I've just poked my head from the haze of over two weeks worth of writing (typing) end-of-year student reports which here down under would have to be the most time-sucking, energy sapping, brain deadening thing to do in the whole school year. I swore (not the profanity kind) that I wouldn't post to my blog until I had finished.
And I have.
Well, my part anyway!
I share a classroom and so the report writing responsibilities have been split pretty fairly between myself and my tandem teaching partner. All of our student reports have three sections to fill with about 180 - 200 words of insightful text - I had to do two of these. Multiply by 30 students and the premise that each section will be uniquely composed and it's no wonder the blog has been dormant meanwhile. Then liase with my offsider to make sure we're not presenting contradictory views back to the parents.... well, you get the idea.
These busy times always seem to coincide with the more interesting online events in the "edublogosphere". Last time I was flat out was during the K12 Online Conference and I still haven't checked any more than the bewildering preconference keynote and half of Clarence Fisher's keynote. Now apparently the edublog awards are on and some extremely generous person (or peoples!) decided to nominate TGZ for Best Teacher Blog. You may have seen the outsized badge in the sidebar - I found five minutes to install that but not to resize it so it doesn't look ridiculous. I'm hoping to beat the 5% I garnered last year (not looking good at the moment!), although with the voting fallout already wreaking havoc, I think I'll be content that someone (someones!) felt that my occasional writing was worth pushing forward for consideration. Anyway, I let James know about my feelings over there on the blog so enough on that particular topic.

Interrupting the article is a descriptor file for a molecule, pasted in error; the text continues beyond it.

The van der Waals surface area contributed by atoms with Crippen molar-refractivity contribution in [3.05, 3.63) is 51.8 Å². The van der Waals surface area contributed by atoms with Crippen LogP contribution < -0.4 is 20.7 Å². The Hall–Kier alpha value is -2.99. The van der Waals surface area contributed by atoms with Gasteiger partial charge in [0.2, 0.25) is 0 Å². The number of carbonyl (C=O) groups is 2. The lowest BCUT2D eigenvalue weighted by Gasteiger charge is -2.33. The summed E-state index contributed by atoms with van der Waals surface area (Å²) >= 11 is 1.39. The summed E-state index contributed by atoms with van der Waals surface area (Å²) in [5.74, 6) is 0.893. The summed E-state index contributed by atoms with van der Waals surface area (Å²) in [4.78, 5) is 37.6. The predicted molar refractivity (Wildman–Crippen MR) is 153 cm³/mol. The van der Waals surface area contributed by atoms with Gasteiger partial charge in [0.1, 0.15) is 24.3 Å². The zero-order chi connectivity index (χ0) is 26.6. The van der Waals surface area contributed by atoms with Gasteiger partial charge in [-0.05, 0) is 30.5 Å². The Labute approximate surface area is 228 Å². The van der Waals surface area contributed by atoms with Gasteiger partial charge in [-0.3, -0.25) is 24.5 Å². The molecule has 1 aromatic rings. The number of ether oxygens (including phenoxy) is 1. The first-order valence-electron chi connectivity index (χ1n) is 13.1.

(Although I did post this -" There seems to be a lot of lobbying for edublog award votes going on - some methods could mean a very hollow victory." - on twitter about 7 hours ago. I do like grapes that aren't quite ripe anyway.)
So, here's my point. Finally.
We finish school for the year in just over two weeks. My non-teaching friends always remark about how nice it is to be winding down for the year. Except every year it seems that we're winding up for the year. The pace is going to get hectic from now on with staff dinners, Year 7 graduations, assemblies, class party days, reports being published, kids finding which classroom and teacher they're getting for 2008, Kris Kringle (oh no, please, I'm being blackmailed into participating AGAIN), farewells for staff leaving, visits from staff joining us in the new year, jumping into new ICT program initiatives, blah, blah, blah, blah.....
No wonder I hate Christmas when all I want to do is go home, pad barefoot around the house for a few weeks, sleep in (until the kids bug me to get up), ring a mate to play golf, go for a walk along the Torrens or play Tiger Woods 2008 that I've only tried once since buying it two months ago.
What usually happens is I'll come home after the last day of term with a massive headache. Basically, the rubber band that is my brain will be wound up so tight, it'll eventually snap.
I couldn’t agree more. The windup is well under way here but we don’t finish until the 21st of December!